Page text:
FB=K·(xM−xs)  (1)

FB: restoring force

K: spring constant of belt

xm: first position value

xs: second position value

On the other hand, the inertia force of the SBW system according to the present disclosure can be calculated by multiplying the mass of the SBW system by the acceleration of the rack bar 17. To this end, the acceleration of the rack bar 17 is calculated by measuring and differentiating the position value of the rack bar 17 by the rack position sensor 19.

Accordingly, it is possible to calculate the inertia force by multiplying the mass of the SBW system by the calculated acceleration of the rack bar 17. The mass of the SBW system can be calculated by system modeling.

Meanwhile, in the rack force calculation step according to the present disclosure, it is possible to calculate rack force FROAD by subtracting inertia force from the product of the restoring force FB and the reduction ratio of the reducer 5, as in the following Equation (3).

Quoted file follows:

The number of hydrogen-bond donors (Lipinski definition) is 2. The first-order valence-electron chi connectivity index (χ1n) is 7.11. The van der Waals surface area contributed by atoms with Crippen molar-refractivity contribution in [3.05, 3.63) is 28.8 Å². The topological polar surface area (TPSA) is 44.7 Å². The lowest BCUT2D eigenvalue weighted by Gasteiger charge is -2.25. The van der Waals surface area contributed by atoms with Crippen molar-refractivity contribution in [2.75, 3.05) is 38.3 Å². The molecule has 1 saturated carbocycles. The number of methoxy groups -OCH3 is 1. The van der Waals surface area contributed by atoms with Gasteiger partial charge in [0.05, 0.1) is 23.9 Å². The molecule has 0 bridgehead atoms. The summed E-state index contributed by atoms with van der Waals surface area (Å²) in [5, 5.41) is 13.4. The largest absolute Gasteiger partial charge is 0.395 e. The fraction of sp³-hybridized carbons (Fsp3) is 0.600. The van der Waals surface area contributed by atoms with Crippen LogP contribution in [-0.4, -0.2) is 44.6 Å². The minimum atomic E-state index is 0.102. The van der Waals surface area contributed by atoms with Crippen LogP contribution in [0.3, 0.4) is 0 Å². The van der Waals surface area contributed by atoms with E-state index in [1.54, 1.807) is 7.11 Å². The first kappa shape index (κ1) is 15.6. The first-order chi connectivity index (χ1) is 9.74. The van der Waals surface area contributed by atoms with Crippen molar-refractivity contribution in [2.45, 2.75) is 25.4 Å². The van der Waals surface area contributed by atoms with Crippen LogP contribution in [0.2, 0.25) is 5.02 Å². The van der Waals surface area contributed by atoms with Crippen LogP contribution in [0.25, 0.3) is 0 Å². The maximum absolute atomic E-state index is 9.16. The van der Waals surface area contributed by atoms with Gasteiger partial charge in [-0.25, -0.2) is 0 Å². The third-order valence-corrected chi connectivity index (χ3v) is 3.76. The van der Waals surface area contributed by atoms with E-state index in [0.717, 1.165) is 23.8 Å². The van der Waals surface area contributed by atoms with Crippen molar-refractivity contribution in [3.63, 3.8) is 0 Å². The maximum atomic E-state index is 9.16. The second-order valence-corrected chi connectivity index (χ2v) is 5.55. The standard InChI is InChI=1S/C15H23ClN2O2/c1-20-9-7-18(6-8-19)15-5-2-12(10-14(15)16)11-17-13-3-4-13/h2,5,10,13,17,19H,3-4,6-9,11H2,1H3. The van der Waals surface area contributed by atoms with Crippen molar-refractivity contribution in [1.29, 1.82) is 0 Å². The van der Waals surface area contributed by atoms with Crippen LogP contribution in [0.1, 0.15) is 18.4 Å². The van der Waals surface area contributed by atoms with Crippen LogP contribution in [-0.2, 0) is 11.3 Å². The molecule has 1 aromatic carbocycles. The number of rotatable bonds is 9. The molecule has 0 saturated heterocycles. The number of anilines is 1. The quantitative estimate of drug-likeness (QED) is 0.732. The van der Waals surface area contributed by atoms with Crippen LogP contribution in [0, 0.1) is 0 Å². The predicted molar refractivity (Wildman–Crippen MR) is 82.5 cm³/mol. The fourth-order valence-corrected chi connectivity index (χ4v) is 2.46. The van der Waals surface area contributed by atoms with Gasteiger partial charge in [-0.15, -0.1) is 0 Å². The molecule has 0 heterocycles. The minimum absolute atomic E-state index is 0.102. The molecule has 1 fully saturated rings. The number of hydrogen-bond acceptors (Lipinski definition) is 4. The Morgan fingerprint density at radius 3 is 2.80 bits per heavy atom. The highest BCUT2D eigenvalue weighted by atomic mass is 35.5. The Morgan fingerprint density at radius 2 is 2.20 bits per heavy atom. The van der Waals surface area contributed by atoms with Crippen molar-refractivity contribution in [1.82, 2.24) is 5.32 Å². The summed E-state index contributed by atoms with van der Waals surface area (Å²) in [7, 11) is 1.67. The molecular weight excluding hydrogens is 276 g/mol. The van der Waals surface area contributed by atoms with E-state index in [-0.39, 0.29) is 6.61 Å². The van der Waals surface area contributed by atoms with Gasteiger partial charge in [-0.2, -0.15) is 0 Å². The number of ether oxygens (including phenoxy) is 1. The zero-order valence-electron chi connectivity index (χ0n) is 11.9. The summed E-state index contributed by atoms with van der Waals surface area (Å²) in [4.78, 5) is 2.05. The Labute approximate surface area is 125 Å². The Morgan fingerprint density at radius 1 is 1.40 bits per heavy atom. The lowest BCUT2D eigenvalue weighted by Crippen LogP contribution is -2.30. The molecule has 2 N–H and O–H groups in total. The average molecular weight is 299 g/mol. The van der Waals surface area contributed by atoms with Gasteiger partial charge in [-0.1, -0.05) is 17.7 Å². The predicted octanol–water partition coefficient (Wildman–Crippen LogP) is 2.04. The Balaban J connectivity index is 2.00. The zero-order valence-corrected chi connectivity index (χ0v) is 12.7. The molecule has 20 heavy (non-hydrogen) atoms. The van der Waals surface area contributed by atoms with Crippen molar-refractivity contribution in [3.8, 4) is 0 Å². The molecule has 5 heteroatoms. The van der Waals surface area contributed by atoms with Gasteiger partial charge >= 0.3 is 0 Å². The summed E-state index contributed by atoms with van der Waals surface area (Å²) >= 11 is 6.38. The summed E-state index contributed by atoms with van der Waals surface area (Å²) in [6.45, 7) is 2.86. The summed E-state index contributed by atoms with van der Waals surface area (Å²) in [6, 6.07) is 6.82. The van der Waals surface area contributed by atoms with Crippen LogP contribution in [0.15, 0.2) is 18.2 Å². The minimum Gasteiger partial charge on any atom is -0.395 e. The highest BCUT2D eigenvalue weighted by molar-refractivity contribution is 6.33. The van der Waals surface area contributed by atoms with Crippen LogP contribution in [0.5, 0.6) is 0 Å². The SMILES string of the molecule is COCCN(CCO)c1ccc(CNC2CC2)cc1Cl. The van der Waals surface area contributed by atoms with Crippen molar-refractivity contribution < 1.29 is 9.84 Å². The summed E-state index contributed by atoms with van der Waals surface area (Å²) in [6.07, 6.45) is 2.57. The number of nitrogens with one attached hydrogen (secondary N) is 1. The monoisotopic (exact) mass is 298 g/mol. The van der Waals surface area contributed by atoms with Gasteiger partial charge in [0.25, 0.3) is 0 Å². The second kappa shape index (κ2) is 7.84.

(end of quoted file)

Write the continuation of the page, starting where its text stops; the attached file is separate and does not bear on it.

Further, it is possible to calculate rack force FROAD by further subtracting the product of the restoring force FB and the reduction ratio of the reducer 5 from friction force Ffric of the SBW system.

The friction force Ffric can be estimated from an appropriate friction model and the reduction ratio may be the reduction ratio between the ball screw 15 and the ball nut 13.

That is, when the steering motor 1 is operated and the rack bar 17 correspondingly moves tires, friction force Ffric of the SBW system and rack force (external force) from the tires are applied.

As a result, the resultant force of the inertia of the SBW system, the friction force Ffric of the SBW system, and the rack force (external force) from tires is the same as the product of the reduction ratio and the restoring force FB that is the force transmitted from the belt 9, as in the following Equation (2)
Rn-sFB=FROAD+Ffric+M{umlaut over (x)}s  (2)

FROAD: rack force

Rn-s: reduction ratio

Ffric: friction force

M{umlaut over (x)}s: inertia force

M: mass

{umlaut over (x)}s: acceleration

Further, the equation is rearranged for rack force FROAD as in the following Equation (3).
FROAD=Rn-sFB−Ffric−M{umlaut over (x)}s  (3)

That is, the friction Ffric and the mass M are obtained from appropriate model values, the acceleration of the rack bar 17 is calculated through the rack position sensor 19, the restoring force FB is calculated from Equation (1), and the reduction ratio is an already determined and known value, so the rack force FROAD can be calculated and estimated.